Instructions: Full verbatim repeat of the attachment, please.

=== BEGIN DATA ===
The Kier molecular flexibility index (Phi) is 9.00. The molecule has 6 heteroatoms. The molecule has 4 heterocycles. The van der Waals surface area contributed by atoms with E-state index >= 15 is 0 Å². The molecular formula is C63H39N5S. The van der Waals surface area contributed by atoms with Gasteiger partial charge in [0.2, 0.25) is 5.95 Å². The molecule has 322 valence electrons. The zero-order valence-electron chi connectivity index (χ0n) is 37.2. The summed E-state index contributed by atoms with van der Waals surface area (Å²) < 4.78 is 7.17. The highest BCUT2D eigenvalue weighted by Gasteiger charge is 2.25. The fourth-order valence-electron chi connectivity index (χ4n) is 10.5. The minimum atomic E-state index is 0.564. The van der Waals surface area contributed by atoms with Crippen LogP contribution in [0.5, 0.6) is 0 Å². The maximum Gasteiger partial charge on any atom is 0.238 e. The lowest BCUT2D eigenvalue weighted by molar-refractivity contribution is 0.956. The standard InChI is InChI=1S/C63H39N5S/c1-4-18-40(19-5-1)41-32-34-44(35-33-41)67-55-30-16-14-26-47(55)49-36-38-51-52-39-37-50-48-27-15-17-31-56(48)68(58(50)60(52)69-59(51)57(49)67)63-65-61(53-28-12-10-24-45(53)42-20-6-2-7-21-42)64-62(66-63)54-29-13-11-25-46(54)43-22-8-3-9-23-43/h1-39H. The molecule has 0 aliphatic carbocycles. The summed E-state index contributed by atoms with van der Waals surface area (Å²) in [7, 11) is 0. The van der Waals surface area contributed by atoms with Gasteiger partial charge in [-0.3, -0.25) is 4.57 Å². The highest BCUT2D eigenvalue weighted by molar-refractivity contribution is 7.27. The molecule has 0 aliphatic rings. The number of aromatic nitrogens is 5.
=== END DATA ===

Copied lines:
The Kier molecular flexibility index (Phi) is 9.00. The molecule has 6 heteroatoms. The molecule has 4 heterocycles. The van der Waals surface area contributed by atoms with E-state index >= 15 is 0 Å². The molecular formula is C63H39N5S. The van der Waals surface area contributed by atoms with Gasteiger partial charge in [0.2, 0.25) is 5.95 Å². The molecule has 322 valence electrons. The zero-order valence-electron chi connectivity index (χ0n) is 37.2. The summed E-state index contributed by atoms with van der Waals surface area (Å²) < 4.78 is 7.17. The highest BCUT2D eigenvalue weighted by Gasteiger charge is 2.25. The fourth-order valence-electron chi connectivity index (χ4n) is 10.5. The minimum atomic E-state index is 0.564. The van der Waals surface area contributed by atoms with Crippen LogP contribution in [0.5, 0.6) is 0 Å². The maximum Gasteiger partial charge on any atom is 0.238 e. The lowest BCUT2D eigenvalue weighted by molar-refractivity contribution is 0.956. The standard InChI is InChI=1S/C63H39N5S/c1-4-18-40(19-5-1)41-32-34-44(35-33-41)67-55-30-16-14-26-47(55)49-36-38-51-52-39-37-50-48-27-15-17-31-56(48)68(58(50)60(52)69-59(51)57(49)67)63-65-61(53-28-12-10-24-45(53)42-20-6-2-7-21-42)64-62(66-63)54-29-13-11-25-46(54)43-22-8-3-9-23-43/h1-39H. The molecule has 0 aliphatic carbocycles. The summed E-state index contributed by atoms with van der Waals surface area (Å²) in [7, 11) is 0. The van der Waals surface area contributed by atoms with Gasteiger partial charge in [-0.3, -0.25) is 4.57 Å². The highest BCUT2D eigenvalue weighted by molar-refractivity contribution is 7.27. The molecule has 0 aliphatic rings. The number of aromatic nitrogens is 5.